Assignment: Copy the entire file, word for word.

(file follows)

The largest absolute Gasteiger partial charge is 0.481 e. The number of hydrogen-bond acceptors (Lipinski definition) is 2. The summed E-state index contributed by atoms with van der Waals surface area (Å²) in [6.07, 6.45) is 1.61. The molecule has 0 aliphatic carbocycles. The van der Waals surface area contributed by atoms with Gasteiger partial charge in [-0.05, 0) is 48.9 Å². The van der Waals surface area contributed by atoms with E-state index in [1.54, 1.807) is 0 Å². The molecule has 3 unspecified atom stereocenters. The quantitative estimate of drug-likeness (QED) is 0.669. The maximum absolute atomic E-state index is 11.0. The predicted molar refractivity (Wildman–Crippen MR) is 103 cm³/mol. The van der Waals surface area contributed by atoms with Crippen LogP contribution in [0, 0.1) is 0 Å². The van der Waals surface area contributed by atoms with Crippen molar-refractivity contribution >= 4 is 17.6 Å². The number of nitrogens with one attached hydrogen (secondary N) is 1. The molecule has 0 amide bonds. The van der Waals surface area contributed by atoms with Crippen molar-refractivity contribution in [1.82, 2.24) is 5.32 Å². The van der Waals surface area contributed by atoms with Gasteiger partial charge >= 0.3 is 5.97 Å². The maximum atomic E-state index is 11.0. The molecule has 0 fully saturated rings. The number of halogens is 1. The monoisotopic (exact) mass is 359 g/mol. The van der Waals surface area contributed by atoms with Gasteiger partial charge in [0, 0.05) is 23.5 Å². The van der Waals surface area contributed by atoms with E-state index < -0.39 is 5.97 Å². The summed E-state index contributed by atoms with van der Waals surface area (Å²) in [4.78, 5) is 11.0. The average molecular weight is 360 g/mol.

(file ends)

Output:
The largest absolute Gasteiger partial charge is 0.481 e. The number of hydrogen-bond acceptors (Lipinski definition) is 2. The summed E-state index contributed by atoms with van der Waals surface area (Å²) in [6.07, 6.45) is 1.61. The molecule has 0 aliphatic carbocycles. The van der Waals surface area contributed by atoms with Gasteiger partial charge in [-0.05, 0) is 48.9 Å². The van der Waals surface area contributed by atoms with E-state index in [1.54, 1.807) is 0 Å². The molecule has 3 unspecified atom stereocenters. The quantitative estimate of drug-likeness (QED) is 0.669. The maximum absolute atomic E-state index is 11.0. The predicted molar refractivity (Wildman–Crippen MR) is 103 cm³/mol. The van der Waals surface area contributed by atoms with Crippen LogP contribution in [0, 0.1) is 0 Å². The van der Waals surface area contributed by atoms with Crippen molar-refractivity contribution >= 4 is 17.6 Å². The number of nitrogens with one attached hydrogen (secondary N) is 1. The molecule has 0 amide bonds. The van der Waals surface area contributed by atoms with Crippen molar-refractivity contribution in [1.82, 2.24) is 5.32 Å². The van der Waals surface area contributed by atoms with Gasteiger partial charge >= 0.3 is 5.97 Å². The maximum atomic E-state index is 11.0. The molecule has 0 fully saturated rings. The number of halogens is 1. The monoisotopic (exact) mass is 359 g/mol. The van der Waals surface area contributed by atoms with Gasteiger partial charge in [0, 0.05) is 23.5 Å². The van der Waals surface area contributed by atoms with E-state index < -0.39 is 5.97 Å². The summed E-state index contributed by atoms with van der Waals surface area (Å²) in [4.78, 5) is 11.0. The average molecular weight is 360 g/mol.